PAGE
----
A shopper walks down a street in London
A shopper walks down a street in London December 18, 2009.

Retail sales slowed between March and April as new data is released by Office of National Statistics.

Predominantly food stores showed no growth at all, whilst non-food stores was responsible for most of the increase.

Figures followed last month's trend which saw non-food sales outpace food growth as DIY and healthcare products sold the most.

This time within predominantly non-food stores, clothing and footwear grew 2 pct outpacing household goods which saw a fall driven of 1.7 pct driven by sales at DIY stores.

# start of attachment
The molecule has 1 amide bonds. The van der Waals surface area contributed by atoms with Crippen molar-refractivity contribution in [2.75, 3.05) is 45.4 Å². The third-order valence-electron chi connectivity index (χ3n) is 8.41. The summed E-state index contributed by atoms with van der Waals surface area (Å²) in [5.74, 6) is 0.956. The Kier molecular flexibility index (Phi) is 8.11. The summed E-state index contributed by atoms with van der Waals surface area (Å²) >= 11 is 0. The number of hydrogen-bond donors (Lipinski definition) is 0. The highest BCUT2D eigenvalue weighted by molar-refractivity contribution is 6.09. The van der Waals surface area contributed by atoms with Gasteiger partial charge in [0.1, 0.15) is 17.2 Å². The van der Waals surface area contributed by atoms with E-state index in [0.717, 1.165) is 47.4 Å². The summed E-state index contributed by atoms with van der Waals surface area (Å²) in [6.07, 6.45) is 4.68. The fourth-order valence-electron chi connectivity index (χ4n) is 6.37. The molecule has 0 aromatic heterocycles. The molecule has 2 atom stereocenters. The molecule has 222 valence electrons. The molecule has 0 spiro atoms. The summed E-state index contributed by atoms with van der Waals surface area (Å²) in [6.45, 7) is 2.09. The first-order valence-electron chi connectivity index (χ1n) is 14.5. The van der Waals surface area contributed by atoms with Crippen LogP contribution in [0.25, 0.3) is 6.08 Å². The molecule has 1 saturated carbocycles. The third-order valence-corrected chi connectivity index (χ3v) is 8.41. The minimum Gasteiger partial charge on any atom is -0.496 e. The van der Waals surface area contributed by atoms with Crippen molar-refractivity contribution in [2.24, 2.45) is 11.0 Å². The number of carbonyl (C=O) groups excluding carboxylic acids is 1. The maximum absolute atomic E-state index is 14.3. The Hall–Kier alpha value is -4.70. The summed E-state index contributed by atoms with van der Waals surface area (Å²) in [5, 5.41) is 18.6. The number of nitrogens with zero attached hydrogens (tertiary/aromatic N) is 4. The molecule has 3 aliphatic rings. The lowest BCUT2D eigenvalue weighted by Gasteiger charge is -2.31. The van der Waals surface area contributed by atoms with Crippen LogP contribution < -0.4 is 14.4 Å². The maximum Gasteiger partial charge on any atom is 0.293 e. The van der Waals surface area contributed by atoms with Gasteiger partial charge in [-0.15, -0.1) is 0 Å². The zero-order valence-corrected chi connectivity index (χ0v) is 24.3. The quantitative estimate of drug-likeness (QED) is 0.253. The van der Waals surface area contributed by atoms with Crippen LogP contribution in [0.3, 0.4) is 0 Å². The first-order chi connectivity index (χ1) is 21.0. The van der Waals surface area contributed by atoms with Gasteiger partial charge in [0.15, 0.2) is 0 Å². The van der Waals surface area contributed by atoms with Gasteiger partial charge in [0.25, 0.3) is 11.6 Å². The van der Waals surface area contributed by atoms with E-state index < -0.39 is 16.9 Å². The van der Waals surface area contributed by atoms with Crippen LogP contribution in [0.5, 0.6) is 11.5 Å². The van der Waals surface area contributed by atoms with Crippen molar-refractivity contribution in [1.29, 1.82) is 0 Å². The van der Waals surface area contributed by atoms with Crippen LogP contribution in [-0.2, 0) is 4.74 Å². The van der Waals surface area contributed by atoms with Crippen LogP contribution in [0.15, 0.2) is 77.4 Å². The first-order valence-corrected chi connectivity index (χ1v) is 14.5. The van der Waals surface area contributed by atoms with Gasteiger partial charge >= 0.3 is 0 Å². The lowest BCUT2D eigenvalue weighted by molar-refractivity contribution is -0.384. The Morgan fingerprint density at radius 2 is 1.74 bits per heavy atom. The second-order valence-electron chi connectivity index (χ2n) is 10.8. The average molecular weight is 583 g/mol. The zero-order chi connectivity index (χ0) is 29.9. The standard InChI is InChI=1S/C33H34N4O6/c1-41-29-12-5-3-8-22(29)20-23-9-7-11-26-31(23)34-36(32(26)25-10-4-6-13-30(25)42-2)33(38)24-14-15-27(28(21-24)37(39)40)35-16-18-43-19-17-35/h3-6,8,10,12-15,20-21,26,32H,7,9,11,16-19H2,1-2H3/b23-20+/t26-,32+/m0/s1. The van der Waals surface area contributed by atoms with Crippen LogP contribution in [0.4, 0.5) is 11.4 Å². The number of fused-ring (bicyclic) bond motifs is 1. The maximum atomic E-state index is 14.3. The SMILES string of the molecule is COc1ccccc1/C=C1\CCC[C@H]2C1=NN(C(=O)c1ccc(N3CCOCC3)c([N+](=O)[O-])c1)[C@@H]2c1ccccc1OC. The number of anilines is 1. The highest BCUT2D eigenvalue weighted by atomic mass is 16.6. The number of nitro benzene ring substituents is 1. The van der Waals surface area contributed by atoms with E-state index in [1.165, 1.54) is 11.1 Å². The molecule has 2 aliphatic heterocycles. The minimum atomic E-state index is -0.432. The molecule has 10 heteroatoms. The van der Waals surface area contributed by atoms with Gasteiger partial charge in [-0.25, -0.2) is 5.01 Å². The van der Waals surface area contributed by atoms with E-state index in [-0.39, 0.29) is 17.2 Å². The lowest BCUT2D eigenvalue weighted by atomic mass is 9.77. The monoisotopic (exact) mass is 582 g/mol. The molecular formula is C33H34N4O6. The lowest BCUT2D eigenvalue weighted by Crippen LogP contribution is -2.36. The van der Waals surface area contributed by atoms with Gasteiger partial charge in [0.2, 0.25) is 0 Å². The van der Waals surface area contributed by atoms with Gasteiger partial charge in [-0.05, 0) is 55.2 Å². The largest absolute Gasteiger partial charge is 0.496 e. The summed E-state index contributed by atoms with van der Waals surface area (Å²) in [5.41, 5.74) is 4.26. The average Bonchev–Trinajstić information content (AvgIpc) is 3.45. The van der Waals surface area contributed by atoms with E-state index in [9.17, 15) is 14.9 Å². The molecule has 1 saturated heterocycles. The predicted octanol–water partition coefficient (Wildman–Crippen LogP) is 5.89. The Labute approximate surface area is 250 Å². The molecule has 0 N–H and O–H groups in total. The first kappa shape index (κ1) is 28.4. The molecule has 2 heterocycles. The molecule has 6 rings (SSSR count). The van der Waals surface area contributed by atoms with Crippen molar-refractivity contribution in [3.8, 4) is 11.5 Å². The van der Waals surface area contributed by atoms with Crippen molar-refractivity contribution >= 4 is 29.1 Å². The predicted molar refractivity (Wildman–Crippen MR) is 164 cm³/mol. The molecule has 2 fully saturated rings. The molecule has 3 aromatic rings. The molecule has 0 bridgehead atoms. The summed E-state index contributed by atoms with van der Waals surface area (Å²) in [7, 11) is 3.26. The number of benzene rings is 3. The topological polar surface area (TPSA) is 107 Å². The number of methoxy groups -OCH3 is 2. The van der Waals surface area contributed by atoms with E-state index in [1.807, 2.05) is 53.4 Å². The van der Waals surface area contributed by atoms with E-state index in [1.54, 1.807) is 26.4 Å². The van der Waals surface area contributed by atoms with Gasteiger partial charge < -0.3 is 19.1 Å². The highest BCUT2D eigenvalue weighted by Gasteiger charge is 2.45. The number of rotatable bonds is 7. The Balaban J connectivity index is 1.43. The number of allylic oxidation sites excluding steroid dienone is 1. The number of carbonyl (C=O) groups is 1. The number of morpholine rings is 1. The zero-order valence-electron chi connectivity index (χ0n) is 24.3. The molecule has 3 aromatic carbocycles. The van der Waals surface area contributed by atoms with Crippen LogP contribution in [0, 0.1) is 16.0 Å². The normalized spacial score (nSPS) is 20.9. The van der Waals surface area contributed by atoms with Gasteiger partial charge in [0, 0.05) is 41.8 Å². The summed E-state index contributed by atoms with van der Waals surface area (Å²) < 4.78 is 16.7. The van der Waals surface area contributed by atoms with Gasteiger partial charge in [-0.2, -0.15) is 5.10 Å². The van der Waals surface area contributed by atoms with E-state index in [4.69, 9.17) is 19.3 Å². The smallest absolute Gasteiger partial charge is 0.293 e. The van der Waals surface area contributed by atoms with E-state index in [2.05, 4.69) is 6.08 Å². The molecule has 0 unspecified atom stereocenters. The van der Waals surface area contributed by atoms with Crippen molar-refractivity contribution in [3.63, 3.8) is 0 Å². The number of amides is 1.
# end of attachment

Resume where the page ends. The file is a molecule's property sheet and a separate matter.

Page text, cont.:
Year on year, the volume of retail sales in April was 1.8 pct higher whilst food stores was 1.7 pct higher, and non-food 5.9 pct higher.

This compared favourably with March's figures which were significantly higher than last year also.

"With debt-laden households being squeezed by falling real wages, and a major fiscal tightening on the way -- probably including a further rise in VAT -- the outlook for consumers, and hence retailers, remains far from rosy," said Jonathan Loynes of Capital Economics.

"We expect the VAT hike to come in some time in the Autumn, so that will probably tend to accentuate the deteriorating volumes/price split we are seeing at the moment," added Ross Walker, economist at RBS.

"April's relatively modest growth in retail sales suggests that the consumer is alive but not kicking particularly hard," said Howard Archer, chief UK economist at IHS Global Insight.